United States District Court, D. South Carolina, Beaufort Division
Michael D. Williams, Plaintiff,
Carolyn W. Colvin, Acting Commissioner of the Social Security Administration, Defendant.
PATRICK MICHAEL DUFFY UNITED STATES DISTRICT JUDGE
matter is before the Court on Plaintiff Michael
Williams’ objections to United States Magistrate Judge
Bristow Marchant’s report and recommendation (“R
& R”) (ECF Nos. 17 & 15). The Magistrate Judge
recommends that the Court affirm the Commissioner’s
final decision that Williams is no longer disabled. For the
reasons stated herein, the Court adopts the R & R and
affirms the Commissioner’s decision.
Magistrate Judge makes only a recommendation to this Court.
The R & R has no presumptive weight, and the
responsibility for making a final determination remains with
the Court. Mathews v. Weber, 423 U.S. 261, 270-71
(1976). Parties may make written objections to the Magistrate
Judge’s proposed findings and recommendations within
fourteen days after being served with a copy of the R &
R. 28 U.S.C. § 636(b)(1). This Court must conduct a de
novo review of any portion of the R & R to which a
specific objection is made, and the Court may accept, reject,
or modify the Magistrate Judge’s findings and
recommendations in whole or in part. Id.
Additionally, the Court may recommit the matter to the
Magistrate Judge with instructions. Id. A
party’s failure to object is taken as the party’s
agreement with the Magistrate Judge’s conclusions.
See Thomas v. Arn, 474 U.S. 140, 151-52 (1985).
Absent a timely, specific objection-or as to those portions
of the R & R to which no specific objection is made-this
Court “must ‘only satisfy itself that there is no
clear error on the face of the record in order to accept the
recommendation.’” Diamond v. Colonial Life
& Accident Ins. Co., 416 F.3d 310, 315 (4th Cir.
2005) (quoting Fed.R.Civ.P. 72 advisory committee’s
raises five objections to the Magistrate Judge’s R
& R. His first four objections, however, simply rehash
arguments made before the Magistrate Judge. The Court
summarily rejects those four objections as they are not
proper objections. See, e.g., Anderson v.
Dobson, 627 F.Supp.2d 619, 623 (W.D. N.C. 2007)
(“An ‘objection’ that . . . simply
summarizes what has been presented before, is not an
‘objection’ as that term is used in this
context.” (citation and quotation marks omitted)).
Court now turns to Williams’ sole cognizable objection.
Williams contends that the United States Court of Appeals for
the Fourth Circuit’s recent decision, Monroe v.
Colvin, --F.3d --, 2016 WL 3349355 (4th Cir. June 16,
2016), requires administrative law judges
(“ALJs”) to give more thorough explanations of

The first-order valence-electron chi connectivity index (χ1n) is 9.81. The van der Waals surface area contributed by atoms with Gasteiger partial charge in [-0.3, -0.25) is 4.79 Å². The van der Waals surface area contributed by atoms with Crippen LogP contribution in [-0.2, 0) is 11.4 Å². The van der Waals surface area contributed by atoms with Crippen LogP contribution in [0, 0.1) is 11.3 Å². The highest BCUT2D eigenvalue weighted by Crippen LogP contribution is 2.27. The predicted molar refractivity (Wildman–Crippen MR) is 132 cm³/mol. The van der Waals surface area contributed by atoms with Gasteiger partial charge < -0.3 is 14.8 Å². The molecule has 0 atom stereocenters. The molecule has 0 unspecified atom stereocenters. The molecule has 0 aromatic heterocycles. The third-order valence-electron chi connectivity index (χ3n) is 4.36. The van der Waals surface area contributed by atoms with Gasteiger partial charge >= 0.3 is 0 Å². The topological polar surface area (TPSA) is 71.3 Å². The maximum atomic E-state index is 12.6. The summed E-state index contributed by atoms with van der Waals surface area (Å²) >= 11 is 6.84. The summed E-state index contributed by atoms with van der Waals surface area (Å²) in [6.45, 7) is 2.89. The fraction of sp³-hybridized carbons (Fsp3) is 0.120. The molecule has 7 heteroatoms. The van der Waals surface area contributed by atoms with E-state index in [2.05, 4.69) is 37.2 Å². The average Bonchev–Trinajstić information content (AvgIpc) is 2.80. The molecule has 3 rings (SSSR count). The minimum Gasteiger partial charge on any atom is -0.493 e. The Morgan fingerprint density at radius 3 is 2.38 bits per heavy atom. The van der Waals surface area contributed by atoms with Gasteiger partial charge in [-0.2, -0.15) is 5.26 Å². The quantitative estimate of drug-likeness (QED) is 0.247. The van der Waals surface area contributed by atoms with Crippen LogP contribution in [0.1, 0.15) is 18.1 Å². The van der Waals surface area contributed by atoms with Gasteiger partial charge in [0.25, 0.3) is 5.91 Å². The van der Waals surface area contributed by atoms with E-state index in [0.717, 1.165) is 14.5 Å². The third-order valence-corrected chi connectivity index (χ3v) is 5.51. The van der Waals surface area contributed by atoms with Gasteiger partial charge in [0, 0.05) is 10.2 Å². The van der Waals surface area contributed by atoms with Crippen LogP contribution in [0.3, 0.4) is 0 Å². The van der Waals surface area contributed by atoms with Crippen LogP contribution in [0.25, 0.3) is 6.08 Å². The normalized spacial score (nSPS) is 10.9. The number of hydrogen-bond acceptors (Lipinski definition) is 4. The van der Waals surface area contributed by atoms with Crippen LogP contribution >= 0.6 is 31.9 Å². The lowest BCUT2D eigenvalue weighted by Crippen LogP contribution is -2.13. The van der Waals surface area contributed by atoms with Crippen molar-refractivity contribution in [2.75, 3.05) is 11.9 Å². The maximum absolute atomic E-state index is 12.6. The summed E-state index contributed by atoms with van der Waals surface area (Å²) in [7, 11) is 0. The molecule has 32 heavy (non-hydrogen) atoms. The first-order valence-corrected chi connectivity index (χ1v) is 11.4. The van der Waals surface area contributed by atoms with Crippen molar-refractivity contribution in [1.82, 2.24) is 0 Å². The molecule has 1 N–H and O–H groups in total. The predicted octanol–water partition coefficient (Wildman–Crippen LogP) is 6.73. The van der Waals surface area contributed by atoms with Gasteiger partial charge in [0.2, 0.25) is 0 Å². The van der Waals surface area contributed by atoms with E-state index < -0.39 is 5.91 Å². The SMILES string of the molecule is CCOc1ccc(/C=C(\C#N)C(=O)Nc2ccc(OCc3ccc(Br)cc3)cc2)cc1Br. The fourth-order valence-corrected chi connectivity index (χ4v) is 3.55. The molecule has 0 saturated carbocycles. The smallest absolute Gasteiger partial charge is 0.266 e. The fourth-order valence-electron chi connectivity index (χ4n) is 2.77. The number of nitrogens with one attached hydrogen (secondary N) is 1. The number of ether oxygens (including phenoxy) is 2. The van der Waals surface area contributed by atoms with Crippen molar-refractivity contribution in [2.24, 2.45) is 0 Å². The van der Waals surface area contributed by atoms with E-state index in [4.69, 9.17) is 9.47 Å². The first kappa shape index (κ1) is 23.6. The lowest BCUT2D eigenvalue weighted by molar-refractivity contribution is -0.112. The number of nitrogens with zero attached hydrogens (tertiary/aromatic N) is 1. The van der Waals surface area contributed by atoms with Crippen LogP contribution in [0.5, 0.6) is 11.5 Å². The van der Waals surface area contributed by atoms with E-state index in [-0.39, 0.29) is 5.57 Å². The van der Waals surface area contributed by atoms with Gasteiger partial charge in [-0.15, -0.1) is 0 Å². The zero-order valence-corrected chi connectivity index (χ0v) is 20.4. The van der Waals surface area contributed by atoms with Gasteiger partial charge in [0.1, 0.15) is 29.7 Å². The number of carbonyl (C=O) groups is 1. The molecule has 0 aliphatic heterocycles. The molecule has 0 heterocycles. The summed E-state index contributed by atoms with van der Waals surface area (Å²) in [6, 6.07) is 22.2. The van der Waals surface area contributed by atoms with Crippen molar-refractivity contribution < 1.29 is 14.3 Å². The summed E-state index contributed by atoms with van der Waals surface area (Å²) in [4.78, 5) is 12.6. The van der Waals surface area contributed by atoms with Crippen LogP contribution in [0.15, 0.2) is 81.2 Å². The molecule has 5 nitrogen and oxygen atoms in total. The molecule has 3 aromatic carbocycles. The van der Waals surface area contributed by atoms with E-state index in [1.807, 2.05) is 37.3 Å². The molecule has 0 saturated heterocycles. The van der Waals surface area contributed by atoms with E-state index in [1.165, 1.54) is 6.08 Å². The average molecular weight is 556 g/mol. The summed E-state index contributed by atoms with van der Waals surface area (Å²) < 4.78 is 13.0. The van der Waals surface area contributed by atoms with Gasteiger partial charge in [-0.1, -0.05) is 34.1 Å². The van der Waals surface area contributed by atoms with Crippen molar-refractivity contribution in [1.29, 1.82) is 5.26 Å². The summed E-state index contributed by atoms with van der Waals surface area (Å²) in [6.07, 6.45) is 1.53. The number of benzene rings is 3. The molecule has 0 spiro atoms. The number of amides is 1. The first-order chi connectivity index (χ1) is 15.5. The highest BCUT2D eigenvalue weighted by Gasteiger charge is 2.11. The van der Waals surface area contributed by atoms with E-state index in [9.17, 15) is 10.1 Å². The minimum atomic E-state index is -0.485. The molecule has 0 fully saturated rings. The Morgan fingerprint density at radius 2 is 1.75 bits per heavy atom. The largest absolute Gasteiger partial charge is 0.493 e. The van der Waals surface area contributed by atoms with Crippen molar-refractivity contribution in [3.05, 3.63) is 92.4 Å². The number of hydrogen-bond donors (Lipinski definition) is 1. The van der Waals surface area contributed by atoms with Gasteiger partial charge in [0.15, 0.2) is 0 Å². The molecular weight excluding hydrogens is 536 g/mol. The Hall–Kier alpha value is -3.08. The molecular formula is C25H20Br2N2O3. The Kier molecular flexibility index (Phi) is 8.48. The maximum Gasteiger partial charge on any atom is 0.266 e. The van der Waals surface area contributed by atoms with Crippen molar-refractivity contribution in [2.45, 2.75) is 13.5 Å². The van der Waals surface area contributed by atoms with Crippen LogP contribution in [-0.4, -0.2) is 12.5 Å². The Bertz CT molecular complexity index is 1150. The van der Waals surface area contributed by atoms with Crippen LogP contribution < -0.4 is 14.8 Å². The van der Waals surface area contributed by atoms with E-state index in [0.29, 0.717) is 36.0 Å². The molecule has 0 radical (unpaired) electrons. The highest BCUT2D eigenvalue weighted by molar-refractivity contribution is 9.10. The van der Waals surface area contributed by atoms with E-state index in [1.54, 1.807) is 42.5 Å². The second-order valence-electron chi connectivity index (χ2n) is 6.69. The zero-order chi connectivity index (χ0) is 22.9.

their reasoning than the ALJ provided in this case. In
Monroe, the Fourth Circuit emphasized that “a
necessary predicate to engaging in a substantial evidence
review is a record of the basis for the ALJ’s ruling,
including a discussion of which evidence the ALJ found
credible and why, and specific application of the pertinent
legal requirements to the record evidence. Id. at
*10 (citation and quotation marks omitted). Thus, the ALJ
must “‘build an accurate and logical bridge from
the evidence to his conclusion.’” Id. at
*11 (quoting Clifford v. Apfel, 227 F.3d 863, 872
(7th Cir. 2000)).
Williams’ contentions to the contrary, the ALJ’s
findings of fact and conclusions of law are supported by
substantial evidence, and his decision creates the requisite
logical bridge between the evidence and his conclusions. As
the Magistrate Judge repeatedly stated, this Court may not
substitute its own judgment for the ALJ’s credibility
determinations. See Laws v. Celebrezze, 368 F.2d
640, 642 (4th Cir. 1996). Although Williams contends that the
ALJ failed to make credibility determinations or to create a
logical bridge from the evidence to his conclusions, the
Court concludes that the ALJ did make the requisite
credibility determinations as he constructed the logical
bridge. As the Magistrate Judge also discussed extensively,
the Court’s scope of review is limited “to
determining whether the findings of the [Commissioner] are
supported by substantial evidence and whether the correct law
was applied.” Hays v. Sullivan, 907 F.3d 1453,
1456 (4th Cir. 1990). If the record contains substantial
evidence supporting the ALJ’s decision, the Court must
affirm. Id. The Court has thoroughly reviewed the
record and finds that the substantial evidence here compels
it to affirm.
primarily argues that the ALJ’s discussion of
Williams’ consultative examination with Dr. Panjal and
Williams’ claim of spinal stenosis was insufficient
under Monroe. On page nine of his decision, the ALJ
states his conclusion that Williams is capable of performing
the full range of medium work and then proceeds to describe
Williams’ capabilities function by function. He then